ANNAPOLIS — After a wildly surprising budget meltdown this week in the General Assembly, Gov. Martin O’Malley said Thursday he accepts some responsibility for the failure to replace $512 million in spending cuts with a package including tax hikes and alternate savings, and he expressed uncertainty about when — or even if — he would call a special session to try again.
The Democratic governor also made the painful admission that the state’s vastly outnumbered Republicans have prevailed by default so far in this year’s budget debate due to a lack of Democratic leadership, including his own. The Maryland Senate has 35 Democrats and 12 Republicans. The House of Delegates has 98 Democrats and 43 Republicans.
“Well, we managed to do something to ourselves that the Republican caucus couldn’t do to us in five or six years,” O’Malley, who is in his second term, said on WAMU’s “Kojo Nnamdi Show,” which was hosted by Matt McCleskey.
Maryland Republicans were quick to pounce on a governor they say is more interested in national political ambitions than running a state where registered Democrats outnumber Republicans 2-1.
“This dysfunctional leadership is a disservice to the Marylanders who sent them to Annapolis to do the people’s business,” said David Ferguson, executive director of the Maryland Republican Party, in a statement Thursday. “After this fiasco, the question must be asked, ‘Is Martin O’Malley the worst leader in America?'”
The governor also mentioned that he might not call a special session. It has been widely believed he would call one. Lawmakers adjourned from their 90-day session at midnight Monday after a weird and chaotic day and night with a budget more like the one Republicans sought than the Democratic version.
“We may well have to live with these cuts if we’re not able to reassemble the consensus that eluded us in those closing moments of the Legislature,” O’Malley said. “I hope that we don’t.”
10-to-13 percent college tuition increase possible
The cuts would have a big impact on education. O’Malley noted that the University System of Maryland Board of Regents was scheduled to meet Friday. Instead of a 3 percent tuition increase, O’Malley said they may need to consider a 10 to 13 percent hike to address cuts the state’s colleges and universities would take under the so-called “doomsday” budget that went into effect in place of the revenue package.
O’Malley criticized himself and top legislative leaders for the handling of the state’s $35.6 billion budget during appearances on television and radio Thursday morning before heading to a Washington Nationals baseball game in the nation’s capital.
Speaking on WTOP-FM’s “Ask the Governor” program, O’Malley said “we all hold blame.” He was referring to himself and to Senate President Thomas V. Mike Miller and House Speaker Michael Busch, who are both Democrats.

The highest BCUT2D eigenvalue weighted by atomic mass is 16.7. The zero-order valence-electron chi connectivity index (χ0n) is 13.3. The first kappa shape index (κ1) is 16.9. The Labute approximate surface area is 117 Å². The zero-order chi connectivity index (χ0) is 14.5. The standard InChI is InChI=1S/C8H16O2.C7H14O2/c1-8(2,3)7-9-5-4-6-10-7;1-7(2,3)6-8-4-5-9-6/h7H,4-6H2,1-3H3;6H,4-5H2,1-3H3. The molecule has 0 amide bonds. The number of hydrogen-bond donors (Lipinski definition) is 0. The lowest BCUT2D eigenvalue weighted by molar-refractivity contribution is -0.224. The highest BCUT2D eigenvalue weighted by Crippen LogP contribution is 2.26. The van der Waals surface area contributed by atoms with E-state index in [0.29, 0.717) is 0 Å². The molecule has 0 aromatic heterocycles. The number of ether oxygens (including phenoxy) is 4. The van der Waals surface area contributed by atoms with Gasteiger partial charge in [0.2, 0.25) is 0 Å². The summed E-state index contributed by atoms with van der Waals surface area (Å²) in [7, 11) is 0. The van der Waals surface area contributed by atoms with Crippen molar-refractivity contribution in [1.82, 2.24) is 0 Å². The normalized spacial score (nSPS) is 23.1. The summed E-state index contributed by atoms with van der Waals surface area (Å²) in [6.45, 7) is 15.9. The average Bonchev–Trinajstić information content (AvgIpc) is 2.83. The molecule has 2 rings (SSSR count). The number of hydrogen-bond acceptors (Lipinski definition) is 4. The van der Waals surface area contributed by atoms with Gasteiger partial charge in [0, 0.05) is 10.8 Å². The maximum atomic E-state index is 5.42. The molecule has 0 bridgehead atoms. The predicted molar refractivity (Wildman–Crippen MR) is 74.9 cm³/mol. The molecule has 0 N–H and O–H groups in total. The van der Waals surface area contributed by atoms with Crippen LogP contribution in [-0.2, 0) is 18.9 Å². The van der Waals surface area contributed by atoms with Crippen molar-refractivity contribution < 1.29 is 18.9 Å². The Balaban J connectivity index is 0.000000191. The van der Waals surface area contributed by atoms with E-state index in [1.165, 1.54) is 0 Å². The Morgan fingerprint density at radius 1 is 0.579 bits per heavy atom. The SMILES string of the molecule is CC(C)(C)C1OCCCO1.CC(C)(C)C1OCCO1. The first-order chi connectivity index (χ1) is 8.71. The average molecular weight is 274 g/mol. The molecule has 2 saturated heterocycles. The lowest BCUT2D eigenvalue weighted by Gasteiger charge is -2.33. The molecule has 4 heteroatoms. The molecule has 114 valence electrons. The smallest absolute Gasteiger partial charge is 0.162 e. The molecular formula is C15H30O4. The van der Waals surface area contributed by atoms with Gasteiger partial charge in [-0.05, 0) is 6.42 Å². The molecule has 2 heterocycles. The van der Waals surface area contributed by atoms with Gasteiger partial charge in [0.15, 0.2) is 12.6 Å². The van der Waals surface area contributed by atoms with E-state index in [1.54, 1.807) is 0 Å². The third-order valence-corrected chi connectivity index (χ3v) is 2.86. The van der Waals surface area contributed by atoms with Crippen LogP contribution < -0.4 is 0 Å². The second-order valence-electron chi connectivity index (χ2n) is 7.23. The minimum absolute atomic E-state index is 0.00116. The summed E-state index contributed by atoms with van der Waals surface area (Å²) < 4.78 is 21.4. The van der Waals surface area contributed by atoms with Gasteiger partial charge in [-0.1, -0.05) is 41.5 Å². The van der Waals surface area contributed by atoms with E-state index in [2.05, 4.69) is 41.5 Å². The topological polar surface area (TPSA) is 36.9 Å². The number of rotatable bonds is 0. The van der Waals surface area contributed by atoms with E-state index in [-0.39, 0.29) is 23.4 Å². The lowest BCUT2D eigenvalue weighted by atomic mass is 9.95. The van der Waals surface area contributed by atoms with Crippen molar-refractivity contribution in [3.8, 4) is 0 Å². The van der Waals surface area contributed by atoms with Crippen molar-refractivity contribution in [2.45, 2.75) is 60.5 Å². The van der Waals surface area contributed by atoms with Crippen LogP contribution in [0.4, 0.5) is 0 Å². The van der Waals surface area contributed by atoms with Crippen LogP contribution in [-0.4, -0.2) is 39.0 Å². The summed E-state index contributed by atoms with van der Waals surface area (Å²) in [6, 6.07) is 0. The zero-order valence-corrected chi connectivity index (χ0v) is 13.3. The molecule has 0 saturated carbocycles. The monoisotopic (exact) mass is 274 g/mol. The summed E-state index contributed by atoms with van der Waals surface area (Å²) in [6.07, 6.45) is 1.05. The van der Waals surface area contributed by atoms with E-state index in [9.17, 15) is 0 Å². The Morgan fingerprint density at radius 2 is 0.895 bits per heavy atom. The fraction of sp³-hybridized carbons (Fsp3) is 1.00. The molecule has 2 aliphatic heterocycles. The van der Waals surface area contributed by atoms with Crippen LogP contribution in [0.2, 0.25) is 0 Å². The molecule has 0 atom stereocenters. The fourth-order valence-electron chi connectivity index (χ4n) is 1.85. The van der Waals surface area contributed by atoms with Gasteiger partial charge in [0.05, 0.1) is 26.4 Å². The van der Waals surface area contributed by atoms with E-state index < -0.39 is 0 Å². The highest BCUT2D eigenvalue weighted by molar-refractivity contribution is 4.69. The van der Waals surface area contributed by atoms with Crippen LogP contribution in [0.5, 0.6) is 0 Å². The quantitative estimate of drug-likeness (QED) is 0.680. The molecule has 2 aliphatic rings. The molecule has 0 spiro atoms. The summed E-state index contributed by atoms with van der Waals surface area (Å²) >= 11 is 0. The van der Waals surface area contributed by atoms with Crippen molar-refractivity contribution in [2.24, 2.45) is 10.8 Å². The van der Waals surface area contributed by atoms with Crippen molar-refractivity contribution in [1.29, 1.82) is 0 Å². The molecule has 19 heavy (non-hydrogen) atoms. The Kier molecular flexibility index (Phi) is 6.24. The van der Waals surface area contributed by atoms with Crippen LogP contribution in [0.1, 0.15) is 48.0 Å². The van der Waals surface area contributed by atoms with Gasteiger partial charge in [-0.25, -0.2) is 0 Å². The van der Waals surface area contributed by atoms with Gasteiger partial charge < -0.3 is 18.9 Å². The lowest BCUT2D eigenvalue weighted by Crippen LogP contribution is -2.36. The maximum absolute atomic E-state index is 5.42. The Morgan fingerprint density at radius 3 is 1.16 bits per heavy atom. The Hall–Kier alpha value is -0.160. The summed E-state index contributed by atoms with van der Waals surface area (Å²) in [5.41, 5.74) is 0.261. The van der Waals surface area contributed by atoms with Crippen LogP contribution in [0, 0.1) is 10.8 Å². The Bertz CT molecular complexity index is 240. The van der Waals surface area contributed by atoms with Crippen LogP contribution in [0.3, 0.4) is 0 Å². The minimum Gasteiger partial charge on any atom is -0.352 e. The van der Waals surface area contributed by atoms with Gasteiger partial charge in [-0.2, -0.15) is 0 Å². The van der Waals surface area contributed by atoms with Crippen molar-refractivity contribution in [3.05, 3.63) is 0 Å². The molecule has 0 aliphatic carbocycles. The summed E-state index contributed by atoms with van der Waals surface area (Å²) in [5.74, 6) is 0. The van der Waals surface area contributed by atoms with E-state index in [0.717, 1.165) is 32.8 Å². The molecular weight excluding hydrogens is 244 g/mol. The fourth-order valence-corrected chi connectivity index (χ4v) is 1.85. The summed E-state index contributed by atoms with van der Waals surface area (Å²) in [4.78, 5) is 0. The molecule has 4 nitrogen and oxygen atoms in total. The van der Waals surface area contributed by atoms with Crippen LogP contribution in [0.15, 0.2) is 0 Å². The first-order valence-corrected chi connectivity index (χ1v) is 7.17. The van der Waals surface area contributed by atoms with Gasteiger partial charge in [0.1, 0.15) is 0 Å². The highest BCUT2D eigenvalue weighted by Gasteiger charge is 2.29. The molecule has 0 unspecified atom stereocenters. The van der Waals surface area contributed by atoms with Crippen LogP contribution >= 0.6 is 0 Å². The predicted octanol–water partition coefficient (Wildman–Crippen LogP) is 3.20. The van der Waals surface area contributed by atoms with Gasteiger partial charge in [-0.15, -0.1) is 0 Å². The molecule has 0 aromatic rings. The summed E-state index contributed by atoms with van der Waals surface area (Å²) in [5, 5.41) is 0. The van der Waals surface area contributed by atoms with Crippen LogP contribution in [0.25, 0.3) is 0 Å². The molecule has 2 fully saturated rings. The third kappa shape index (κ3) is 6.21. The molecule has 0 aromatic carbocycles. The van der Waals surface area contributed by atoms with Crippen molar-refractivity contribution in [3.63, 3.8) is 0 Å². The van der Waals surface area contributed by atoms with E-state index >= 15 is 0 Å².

O’Malley asserted that a tenacious push by Miller to allow a casino in Prince George’s County played an unnecessary role in the budget collapse. Maryland law currently allows five casinos, and Miller pushed to allow a sixth in a county that comprises much of his legislative district.
On WAMU, O’Malley said he is “pretty ambivalent” about the extent of using gambling to help fund state priorities like education and public safety.
“But I don’t believe that whether we have five sites in Maryland or six sites in Maryland is worth bringing down the entire state budget and undermining public safety and public education,” O’Malley said. “I just don’t see it as an issue that should do that.”
Skeptical about quick resolution in special session
Miller, for his part, has described the failure of the revenue package as a minor bump in the road that could easily be addressed in a special session lasting one or two days. The Senate president said a compromise had been struck to raise income taxes on people who make more than $100,000 a year, but lawmakers simply ran out of time.
O’Malley, however, sounded skeptical on Thursday whether it would be so simple, now that lawmakers would have to start over by reintroducing the legislation in a special session.
“If they can get it together in a day or two, God bless them,” O’Malley said.
While O’Malley sounded particularly confounded by the Senate president’s insistence on the additional casino, he also noted that he had thought expanding gambling to allow six casinos was part of a compromise.
“Whether that was a true consensus or one that was agreed to with fingers crossed behind backs, I’m trying to sort out right now, Matt,” O’Malley said to the WAMU host. “And I think it’s a question that the speaker and the president need to ask one another and ask their members, and so I’m looking forward to getting Maryland back on track.”
Busch, D-Anne Arundel, has long been a gambling skeptic who fought Miller over gambling. Busch sought to extend the session late Monday, when he realized there was not enough time to follow through the plan. But the Senate did not agree to a resolution to extend it, after Miller cited questions about the constitutionality of the move.
In an earlier appearance on Fox5 Morning Show on WTTG in Washington, O’Malley said he would be willing to call a special session in a half an hour, if a consensus had been reached by the presiding officers.